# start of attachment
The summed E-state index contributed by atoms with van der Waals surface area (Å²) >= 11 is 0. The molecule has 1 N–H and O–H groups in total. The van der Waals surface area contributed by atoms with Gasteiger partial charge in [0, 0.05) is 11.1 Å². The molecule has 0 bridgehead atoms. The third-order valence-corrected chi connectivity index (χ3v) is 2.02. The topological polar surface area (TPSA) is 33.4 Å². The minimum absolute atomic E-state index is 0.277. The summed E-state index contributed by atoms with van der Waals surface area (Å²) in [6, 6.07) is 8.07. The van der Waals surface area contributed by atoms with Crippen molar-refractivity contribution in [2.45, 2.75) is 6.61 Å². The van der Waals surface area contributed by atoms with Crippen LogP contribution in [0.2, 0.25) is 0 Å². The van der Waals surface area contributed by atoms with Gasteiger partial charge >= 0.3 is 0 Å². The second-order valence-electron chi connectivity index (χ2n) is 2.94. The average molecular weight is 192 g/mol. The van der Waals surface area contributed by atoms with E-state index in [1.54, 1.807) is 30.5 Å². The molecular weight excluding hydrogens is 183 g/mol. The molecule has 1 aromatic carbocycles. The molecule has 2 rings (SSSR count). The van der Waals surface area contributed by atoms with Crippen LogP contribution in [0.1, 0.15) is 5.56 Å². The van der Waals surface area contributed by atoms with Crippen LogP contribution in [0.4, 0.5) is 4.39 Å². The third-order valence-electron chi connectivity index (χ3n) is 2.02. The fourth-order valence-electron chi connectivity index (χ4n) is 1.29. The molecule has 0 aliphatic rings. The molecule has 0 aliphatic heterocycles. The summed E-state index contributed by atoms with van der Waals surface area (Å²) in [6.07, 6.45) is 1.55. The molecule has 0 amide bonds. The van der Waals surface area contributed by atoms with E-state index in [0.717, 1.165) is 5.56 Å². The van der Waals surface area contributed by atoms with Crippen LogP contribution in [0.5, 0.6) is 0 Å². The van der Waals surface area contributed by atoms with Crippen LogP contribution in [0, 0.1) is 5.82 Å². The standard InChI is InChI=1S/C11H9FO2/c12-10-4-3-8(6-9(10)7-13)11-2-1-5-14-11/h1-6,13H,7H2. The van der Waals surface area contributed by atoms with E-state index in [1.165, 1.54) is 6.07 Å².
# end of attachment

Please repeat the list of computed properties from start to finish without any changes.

The summed E-state index contributed by atoms with van der Waals surface area (Å²) >= 11 is 0. The molecule has 1 N–H and O–H groups in total. The van der Waals surface area contributed by atoms with Gasteiger partial charge in [0, 0.05) is 11.1 Å². The molecule has 0 bridgehead atoms. The third-order valence-corrected chi connectivity index (χ3v) is 2.02. The topological polar surface area (TPSA) is 33.4 Å². The minimum absolute atomic E-state index is 0.277. The summed E-state index contributed by atoms with van der Waals surface area (Å²) in [6, 6.07) is 8.07. The van der Waals surface area contributed by atoms with Crippen molar-refractivity contribution in [2.45, 2.75) is 6.61 Å². The van der Waals surface area contributed by atoms with Crippen LogP contribution in [0.2, 0.25) is 0 Å². The van der Waals surface area contributed by atoms with Gasteiger partial charge >= 0.3 is 0 Å². The second-order valence-electron chi connectivity index (χ2n) is 2.94. The average molecular weight is 192 g/mol. The van der Waals surface area contributed by atoms with E-state index in [1.54, 1.807) is 30.5 Å². The molecular weight excluding hydrogens is 183 g/mol. The molecule has 1 aromatic carbocycles. The molecule has 2 rings (SSSR count). The van der Waals surface area contributed by atoms with Crippen LogP contribution in [0.1, 0.15) is 5.56 Å². The van der Waals surface area contributed by atoms with Crippen LogP contribution in [0.4, 0.5) is 4.39 Å². The third-order valence-electron chi connectivity index (χ3n) is 2.02. The fourth-order valence-electron chi connectivity index (χ4n) is 1.29. The molecule has 0 aliphatic rings. The molecule has 0 aliphatic heterocycles. The summed E-state index contributed by atoms with van der Waals surface area (Å²) in [6.07, 6.45) is 1.55. The molecule has 0 amide bonds. The van der Waals surface area contributed by atoms with E-state index in [0.717, 1.165) is 5.56 Å². The van der Waals surface area contributed by atoms with Crippen LogP contribution in [0.5, 0.6) is 0 Å². The van der Waals surface area contributed by atoms with Crippen LogP contribution in [0, 0.1) is 5.82 Å². The standard InChI is InChI=1S/C11H9FO2/c12-10-4-3-8(6-9(10)7-13)11-2-1-5-14-11/h1-6,13H,7H2. The van der Waals surface area contributed by atoms with E-state index in [1.165, 1.54) is 6.07 Å².